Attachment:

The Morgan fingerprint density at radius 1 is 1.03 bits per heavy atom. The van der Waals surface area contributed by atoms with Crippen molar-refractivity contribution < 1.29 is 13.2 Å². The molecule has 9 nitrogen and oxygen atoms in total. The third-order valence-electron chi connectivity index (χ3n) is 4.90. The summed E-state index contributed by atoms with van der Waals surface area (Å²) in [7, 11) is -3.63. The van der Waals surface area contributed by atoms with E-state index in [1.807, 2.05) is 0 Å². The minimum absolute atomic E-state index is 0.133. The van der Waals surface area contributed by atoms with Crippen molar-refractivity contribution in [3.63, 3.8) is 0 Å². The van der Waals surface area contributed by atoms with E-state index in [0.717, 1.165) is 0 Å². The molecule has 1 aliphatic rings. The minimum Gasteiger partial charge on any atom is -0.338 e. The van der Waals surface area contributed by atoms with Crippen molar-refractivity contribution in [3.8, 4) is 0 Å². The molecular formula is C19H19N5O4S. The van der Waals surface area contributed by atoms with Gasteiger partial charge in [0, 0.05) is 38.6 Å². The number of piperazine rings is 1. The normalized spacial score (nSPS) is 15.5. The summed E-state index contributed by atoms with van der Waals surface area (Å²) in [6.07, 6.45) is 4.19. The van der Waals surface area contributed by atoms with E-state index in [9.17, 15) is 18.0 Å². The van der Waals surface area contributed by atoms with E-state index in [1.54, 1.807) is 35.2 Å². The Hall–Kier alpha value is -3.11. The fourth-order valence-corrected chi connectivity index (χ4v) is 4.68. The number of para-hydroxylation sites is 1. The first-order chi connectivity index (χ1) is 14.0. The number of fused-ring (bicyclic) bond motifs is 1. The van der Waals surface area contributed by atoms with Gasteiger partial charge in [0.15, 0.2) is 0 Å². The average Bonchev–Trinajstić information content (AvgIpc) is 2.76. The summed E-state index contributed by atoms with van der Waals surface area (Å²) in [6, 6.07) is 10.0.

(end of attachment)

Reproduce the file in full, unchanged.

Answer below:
The Morgan fingerprint density at radius 1 is 1.03 bits per heavy atom. The van der Waals surface area contributed by atoms with Crippen molar-refractivity contribution < 1.29 is 13.2 Å². The molecule has 9 nitrogen and oxygen atoms in total. The third-order valence-electron chi connectivity index (χ3n) is 4.90. The summed E-state index contributed by atoms with van der Waals surface area (Å²) in [7, 11) is -3.63. The van der Waals surface area contributed by atoms with E-state index in [1.807, 2.05) is 0 Å². The minimum absolute atomic E-state index is 0.133. The van der Waals surface area contributed by atoms with Crippen molar-refractivity contribution in [3.63, 3.8) is 0 Å². The van der Waals surface area contributed by atoms with E-state index in [0.717, 1.165) is 0 Å². The molecule has 1 aliphatic rings. The minimum Gasteiger partial charge on any atom is -0.338 e. The van der Waals surface area contributed by atoms with Crippen molar-refractivity contribution in [3.8, 4) is 0 Å². The molecular formula is C19H19N5O4S. The van der Waals surface area contributed by atoms with Gasteiger partial charge in [0, 0.05) is 38.6 Å². The number of piperazine rings is 1. The normalized spacial score (nSPS) is 15.5. The summed E-state index contributed by atoms with van der Waals surface area (Å²) in [6.07, 6.45) is 4.19. The van der Waals surface area contributed by atoms with E-state index in [9.17, 15) is 18.0 Å². The van der Waals surface area contributed by atoms with E-state index in [1.54, 1.807) is 35.2 Å². The Hall–Kier alpha value is -3.11. The fourth-order valence-corrected chi connectivity index (χ4v) is 4.68. The number of para-hydroxylation sites is 1. The first-order chi connectivity index (χ1) is 14.0. The number of fused-ring (bicyclic) bond motifs is 1. The van der Waals surface area contributed by atoms with Gasteiger partial charge in [0.15, 0.2) is 0 Å². The average Bonchev–Trinajstić information content (AvgIpc) is 2.76. The summed E-state index contributed by atoms with van der Waals surface area (Å²) in [6, 6.07) is 10.0.